Biology professor Dr. Takashi Maie and two students traveled to Japan last month to experience the country’s culture and also study the goby fish, an “evolutionary marvel” known for its ability to climb waterfalls during upstream migration.
Ben Giustiniani ’18, Kierstin Reid ’17, and Dr. Maie studied bioethics and also visited many historic sites in Japan. They experienced the metropolis of Tokyo, the sacred shrines in Kyoto, and the pristine beauty of the Kushimoto, Wakayama area.
“My goal of this trip for students is to help them develop self-awareness, cross-cultural competencies, lasting memories, and life-long connections with Japan,” said Dr. Maie.
The trip had the intended impact for Ben, a transfer student majoring in biomedical science and minoring in biology. “Going to Japan was an incredible opportunity for me because I got to immerse myself in a culture that is extremely different from the one I am used to” he said. “I strongly believe that experiencing things that are outside of your comfort zone leads to a strengthening of character and personal beliefs that is hard to find anywhere else. … I recommend that every student take the time to visit a foreign country because it truly will change your life.”
While in the Wakamaya area, Dr. Maie led a field research project in which he and the students dove to collect goby fish.
He explained that the goby fish has a unique life cycle, “hatching in streams and rivers, being swept down into the ocean, spending up to 6 months there to grow a little bit, and then starting to come back to the freshwater to spawn,” he explained. “Along the way to the spawning site, this goby species climb vertical surfaces of many waterfalls. Hawaiian species have even been known to climb 300-foot-tall cliffs.”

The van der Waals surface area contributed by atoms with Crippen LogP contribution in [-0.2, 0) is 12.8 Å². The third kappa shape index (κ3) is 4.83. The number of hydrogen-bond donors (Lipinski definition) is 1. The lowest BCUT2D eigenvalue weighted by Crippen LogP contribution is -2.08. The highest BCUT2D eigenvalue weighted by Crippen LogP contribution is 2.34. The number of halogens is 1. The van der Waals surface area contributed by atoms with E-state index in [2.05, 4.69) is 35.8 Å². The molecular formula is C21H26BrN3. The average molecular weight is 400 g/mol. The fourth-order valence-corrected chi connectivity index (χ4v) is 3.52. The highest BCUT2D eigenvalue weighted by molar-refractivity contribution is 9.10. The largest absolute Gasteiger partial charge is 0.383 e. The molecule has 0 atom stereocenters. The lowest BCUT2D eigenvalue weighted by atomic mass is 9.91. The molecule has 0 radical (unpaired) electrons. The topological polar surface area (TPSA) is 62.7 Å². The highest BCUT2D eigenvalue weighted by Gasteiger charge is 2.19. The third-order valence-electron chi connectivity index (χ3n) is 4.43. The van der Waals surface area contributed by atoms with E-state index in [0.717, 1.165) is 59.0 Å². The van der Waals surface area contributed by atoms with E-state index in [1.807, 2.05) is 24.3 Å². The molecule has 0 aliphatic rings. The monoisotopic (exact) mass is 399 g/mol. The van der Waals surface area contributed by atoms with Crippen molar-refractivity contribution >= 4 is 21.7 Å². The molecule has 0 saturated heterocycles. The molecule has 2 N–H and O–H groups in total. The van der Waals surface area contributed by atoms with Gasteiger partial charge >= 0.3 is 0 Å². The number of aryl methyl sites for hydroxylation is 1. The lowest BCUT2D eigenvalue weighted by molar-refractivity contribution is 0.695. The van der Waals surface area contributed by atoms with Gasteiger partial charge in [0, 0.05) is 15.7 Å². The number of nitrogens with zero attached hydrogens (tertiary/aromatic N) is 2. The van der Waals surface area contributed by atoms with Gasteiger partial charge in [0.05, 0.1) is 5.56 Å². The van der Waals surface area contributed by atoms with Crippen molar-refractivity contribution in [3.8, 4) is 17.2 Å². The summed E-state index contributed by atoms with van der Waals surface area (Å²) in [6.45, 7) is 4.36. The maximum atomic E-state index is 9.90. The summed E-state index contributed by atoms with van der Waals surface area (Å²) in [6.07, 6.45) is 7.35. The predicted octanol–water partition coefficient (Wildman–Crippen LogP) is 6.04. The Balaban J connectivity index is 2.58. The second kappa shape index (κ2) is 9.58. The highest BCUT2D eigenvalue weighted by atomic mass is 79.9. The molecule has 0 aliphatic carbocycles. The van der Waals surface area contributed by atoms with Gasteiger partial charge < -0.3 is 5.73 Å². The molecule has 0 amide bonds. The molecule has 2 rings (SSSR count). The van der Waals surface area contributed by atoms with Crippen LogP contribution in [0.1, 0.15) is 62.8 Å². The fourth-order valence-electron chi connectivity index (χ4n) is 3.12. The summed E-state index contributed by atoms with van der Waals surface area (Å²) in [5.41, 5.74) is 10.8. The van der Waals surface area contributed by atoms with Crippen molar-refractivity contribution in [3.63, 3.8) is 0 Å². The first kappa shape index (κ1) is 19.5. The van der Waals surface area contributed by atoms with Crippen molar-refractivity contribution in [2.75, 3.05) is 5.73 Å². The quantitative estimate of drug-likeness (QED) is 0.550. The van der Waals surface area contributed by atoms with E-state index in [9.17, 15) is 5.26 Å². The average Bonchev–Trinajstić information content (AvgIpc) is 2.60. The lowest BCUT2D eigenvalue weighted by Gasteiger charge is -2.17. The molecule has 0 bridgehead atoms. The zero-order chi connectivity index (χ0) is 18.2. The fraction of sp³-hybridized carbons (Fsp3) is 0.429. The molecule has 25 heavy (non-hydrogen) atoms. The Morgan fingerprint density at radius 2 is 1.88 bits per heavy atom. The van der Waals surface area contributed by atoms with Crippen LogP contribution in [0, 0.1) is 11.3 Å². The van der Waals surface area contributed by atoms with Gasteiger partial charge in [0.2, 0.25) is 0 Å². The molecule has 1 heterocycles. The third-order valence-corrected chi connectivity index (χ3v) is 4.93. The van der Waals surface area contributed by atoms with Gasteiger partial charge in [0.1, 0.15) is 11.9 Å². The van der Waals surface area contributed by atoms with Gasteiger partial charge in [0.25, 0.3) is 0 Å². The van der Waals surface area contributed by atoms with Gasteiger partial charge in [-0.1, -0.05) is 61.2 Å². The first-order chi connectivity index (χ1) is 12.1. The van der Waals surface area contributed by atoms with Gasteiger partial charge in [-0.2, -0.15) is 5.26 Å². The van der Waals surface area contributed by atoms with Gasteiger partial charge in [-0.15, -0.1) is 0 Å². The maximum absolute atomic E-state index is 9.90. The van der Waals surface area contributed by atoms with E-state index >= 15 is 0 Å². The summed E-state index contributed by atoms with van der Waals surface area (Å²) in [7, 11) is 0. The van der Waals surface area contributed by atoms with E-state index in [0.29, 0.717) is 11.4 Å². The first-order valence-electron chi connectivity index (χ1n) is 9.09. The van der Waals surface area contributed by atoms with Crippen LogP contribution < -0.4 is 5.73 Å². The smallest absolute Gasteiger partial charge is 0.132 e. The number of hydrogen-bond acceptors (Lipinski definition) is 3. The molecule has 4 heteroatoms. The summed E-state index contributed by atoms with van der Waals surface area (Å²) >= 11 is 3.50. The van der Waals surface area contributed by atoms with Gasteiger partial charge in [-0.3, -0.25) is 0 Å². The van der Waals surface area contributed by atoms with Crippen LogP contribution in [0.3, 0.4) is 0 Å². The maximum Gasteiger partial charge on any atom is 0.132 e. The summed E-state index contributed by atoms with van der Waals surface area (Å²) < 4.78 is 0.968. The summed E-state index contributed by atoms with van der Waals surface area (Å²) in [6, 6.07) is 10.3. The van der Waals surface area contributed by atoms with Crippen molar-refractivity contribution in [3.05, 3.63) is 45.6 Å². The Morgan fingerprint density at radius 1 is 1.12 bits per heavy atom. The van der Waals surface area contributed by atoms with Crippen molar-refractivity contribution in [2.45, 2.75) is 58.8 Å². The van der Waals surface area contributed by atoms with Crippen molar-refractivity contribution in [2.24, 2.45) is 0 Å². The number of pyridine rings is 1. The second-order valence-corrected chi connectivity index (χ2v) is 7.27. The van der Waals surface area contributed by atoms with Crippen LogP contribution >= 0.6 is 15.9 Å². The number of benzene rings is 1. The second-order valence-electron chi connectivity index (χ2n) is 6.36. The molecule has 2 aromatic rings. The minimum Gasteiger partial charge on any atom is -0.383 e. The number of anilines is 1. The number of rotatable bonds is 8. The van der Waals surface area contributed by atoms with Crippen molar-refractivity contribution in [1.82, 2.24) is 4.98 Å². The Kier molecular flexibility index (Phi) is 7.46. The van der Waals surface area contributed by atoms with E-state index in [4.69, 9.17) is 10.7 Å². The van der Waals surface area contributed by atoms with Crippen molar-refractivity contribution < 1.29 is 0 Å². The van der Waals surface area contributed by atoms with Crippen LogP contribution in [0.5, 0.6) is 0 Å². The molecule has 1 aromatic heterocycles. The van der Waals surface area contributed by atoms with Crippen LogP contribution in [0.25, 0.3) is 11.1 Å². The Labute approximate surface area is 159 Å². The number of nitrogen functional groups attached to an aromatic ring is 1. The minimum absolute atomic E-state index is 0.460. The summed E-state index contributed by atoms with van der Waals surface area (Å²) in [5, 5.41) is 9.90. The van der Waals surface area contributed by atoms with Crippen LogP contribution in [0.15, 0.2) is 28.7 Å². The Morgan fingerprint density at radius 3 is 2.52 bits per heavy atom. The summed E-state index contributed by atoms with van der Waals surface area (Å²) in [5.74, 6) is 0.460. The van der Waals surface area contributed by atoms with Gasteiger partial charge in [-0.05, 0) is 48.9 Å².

After scouting an area downstream from the Takinohai waterfall in the Koza River to ensure safety, Dr. Maie and his student searched the water for the fish. The water was shallow, but the current was strong. “That’s what this goby likes,” Dr. Maie said. After catching enough goby, they took the fish to Tokyo for further study.
“My research centers around understanding in how musculoskeletal system (bones and muscles) work in vertebrates and how that is reflected in ecology and evolution of the animal,” Dr. Maie said. “This particular research allows me to explore questions like how they overcome obstacles such as vertical surfaces of waterfalls during upstream migration, how body parts work during climbing, how much suction force is generated to be able to attach to the rock surface, how the suction force generation changes as the fish grow, and how they are specialized in diet and feeding habits.”